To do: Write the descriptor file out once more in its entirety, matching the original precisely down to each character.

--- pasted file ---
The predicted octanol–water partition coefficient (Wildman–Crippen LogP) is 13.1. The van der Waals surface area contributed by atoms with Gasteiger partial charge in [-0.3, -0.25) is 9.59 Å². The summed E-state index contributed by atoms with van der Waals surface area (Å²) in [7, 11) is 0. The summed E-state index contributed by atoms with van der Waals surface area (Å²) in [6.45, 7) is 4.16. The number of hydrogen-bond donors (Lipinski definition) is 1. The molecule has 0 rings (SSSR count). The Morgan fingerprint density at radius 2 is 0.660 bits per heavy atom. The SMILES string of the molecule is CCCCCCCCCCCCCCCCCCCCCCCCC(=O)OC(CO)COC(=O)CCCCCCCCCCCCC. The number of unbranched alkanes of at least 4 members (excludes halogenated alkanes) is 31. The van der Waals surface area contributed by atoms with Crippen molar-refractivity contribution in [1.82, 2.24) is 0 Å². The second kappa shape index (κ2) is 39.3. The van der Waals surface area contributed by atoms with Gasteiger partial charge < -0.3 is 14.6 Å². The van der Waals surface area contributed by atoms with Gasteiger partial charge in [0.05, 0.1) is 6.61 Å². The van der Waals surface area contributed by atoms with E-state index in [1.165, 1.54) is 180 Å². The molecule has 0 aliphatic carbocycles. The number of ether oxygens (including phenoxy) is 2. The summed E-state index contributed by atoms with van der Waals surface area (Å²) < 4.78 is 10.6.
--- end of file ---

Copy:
The predicted octanol–water partition coefficient (Wildman–Crippen LogP) is 13.1. The van der Waals surface area contributed by atoms with Gasteiger partial charge in [-0.3, -0.25) is 9.59 Å². The summed E-state index contributed by atoms with van der Waals surface area (Å²) in [7, 11) is 0. The summed E-state index contributed by atoms with van der Waals surface area (Å²) in [6.45, 7) is 4.16. The number of hydrogen-bond donors (Lipinski definition) is 1. The molecule has 0 rings (SSSR count). The Morgan fingerprint density at radius 2 is 0.660 bits per heavy atom. The SMILES string of the molecule is CCCCCCCCCCCCCCCCCCCCCCCCC(=O)OC(CO)COC(=O)CCCCCCCCCCCCC. The number of unbranched alkanes of at least 4 members (excludes halogenated alkanes) is 31. The van der Waals surface area contributed by atoms with Crippen molar-refractivity contribution in [1.82, 2.24) is 0 Å². The second kappa shape index (κ2) is 39.3. The van der Waals surface area contributed by atoms with Gasteiger partial charge < -0.3 is 14.6 Å². The van der Waals surface area contributed by atoms with Gasteiger partial charge in [0.05, 0.1) is 6.61 Å². The van der Waals surface area contributed by atoms with E-state index in [1.165, 1.54) is 180 Å². The molecule has 0 aliphatic carbocycles. The number of ether oxygens (including phenoxy) is 2. The summed E-state index contributed by atoms with van der Waals surface area (Å²) < 4.78 is 10.6.